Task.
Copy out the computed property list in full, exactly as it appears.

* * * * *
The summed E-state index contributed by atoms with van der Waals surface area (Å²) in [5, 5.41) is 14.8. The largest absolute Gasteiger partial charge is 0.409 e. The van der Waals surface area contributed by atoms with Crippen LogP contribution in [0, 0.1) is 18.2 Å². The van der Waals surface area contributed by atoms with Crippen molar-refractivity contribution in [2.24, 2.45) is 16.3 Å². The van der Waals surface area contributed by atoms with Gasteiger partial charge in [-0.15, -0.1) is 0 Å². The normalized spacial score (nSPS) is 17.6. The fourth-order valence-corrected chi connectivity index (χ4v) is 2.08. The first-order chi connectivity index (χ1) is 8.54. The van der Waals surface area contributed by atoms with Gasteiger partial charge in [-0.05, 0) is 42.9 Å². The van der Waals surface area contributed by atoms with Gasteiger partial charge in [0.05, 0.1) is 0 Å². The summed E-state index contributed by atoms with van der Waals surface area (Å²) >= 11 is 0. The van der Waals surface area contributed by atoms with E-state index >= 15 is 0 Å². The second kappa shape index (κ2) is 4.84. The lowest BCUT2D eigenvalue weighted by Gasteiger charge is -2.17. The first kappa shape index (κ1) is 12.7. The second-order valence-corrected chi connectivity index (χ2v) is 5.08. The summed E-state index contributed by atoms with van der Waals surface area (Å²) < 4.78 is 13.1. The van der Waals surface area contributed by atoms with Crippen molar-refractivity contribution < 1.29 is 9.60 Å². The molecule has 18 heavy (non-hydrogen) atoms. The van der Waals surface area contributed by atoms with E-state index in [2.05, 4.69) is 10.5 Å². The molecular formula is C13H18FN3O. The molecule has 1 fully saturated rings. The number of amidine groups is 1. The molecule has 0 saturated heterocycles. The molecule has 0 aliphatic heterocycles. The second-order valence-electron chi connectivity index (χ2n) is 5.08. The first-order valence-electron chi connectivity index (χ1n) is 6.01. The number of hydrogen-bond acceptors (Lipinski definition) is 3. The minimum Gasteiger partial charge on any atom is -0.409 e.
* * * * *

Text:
The summed E-state index contributed by atoms with van der Waals surface area (Å²) in [5, 5.41) is 14.8. The largest absolute Gasteiger partial charge is 0.409 e. The van der Waals surface area contributed by atoms with Crippen LogP contribution in [0, 0.1) is 18.2 Å². The van der Waals surface area contributed by atoms with Crippen molar-refractivity contribution in [2.24, 2.45) is 16.3 Å². The van der Waals surface area contributed by atoms with Gasteiger partial charge in [-0.15, -0.1) is 0 Å². The normalized spacial score (nSPS) is 17.6. The fourth-order valence-corrected chi connectivity index (χ4v) is 2.08. The first-order chi connectivity index (χ1) is 8.54. The van der Waals surface area contributed by atoms with Gasteiger partial charge in [-0.05, 0) is 42.9 Å². The van der Waals surface area contributed by atoms with Gasteiger partial charge in [0.05, 0.1) is 0 Å². The summed E-state index contributed by atoms with van der Waals surface area (Å²) >= 11 is 0. The van der Waals surface area contributed by atoms with E-state index >= 15 is 0 Å². The second kappa shape index (κ2) is 4.84. The lowest BCUT2D eigenvalue weighted by Gasteiger charge is -2.17. The first kappa shape index (κ1) is 12.7. The second-order valence-corrected chi connectivity index (χ2v) is 5.08. The summed E-state index contributed by atoms with van der Waals surface area (Å²) < 4.78 is 13.1. The van der Waals surface area contributed by atoms with Crippen molar-refractivity contribution < 1.29 is 9.60 Å². The molecule has 18 heavy (non-hydrogen) atoms. The van der Waals surface area contributed by atoms with E-state index in [2.05, 4.69) is 10.5 Å². The molecular formula is C13H18FN3O. The molecule has 1 fully saturated rings. The number of amidine groups is 1. The molecule has 0 saturated heterocycles. The molecule has 0 aliphatic heterocycles. The second-order valence-electron chi connectivity index (χ2n) is 5.08. The first-order valence-electron chi connectivity index (χ1n) is 6.01. The number of hydrogen-bond acceptors (Lipinski definition) is 3. The minimum Gasteiger partial charge on any atom is -0.409 e.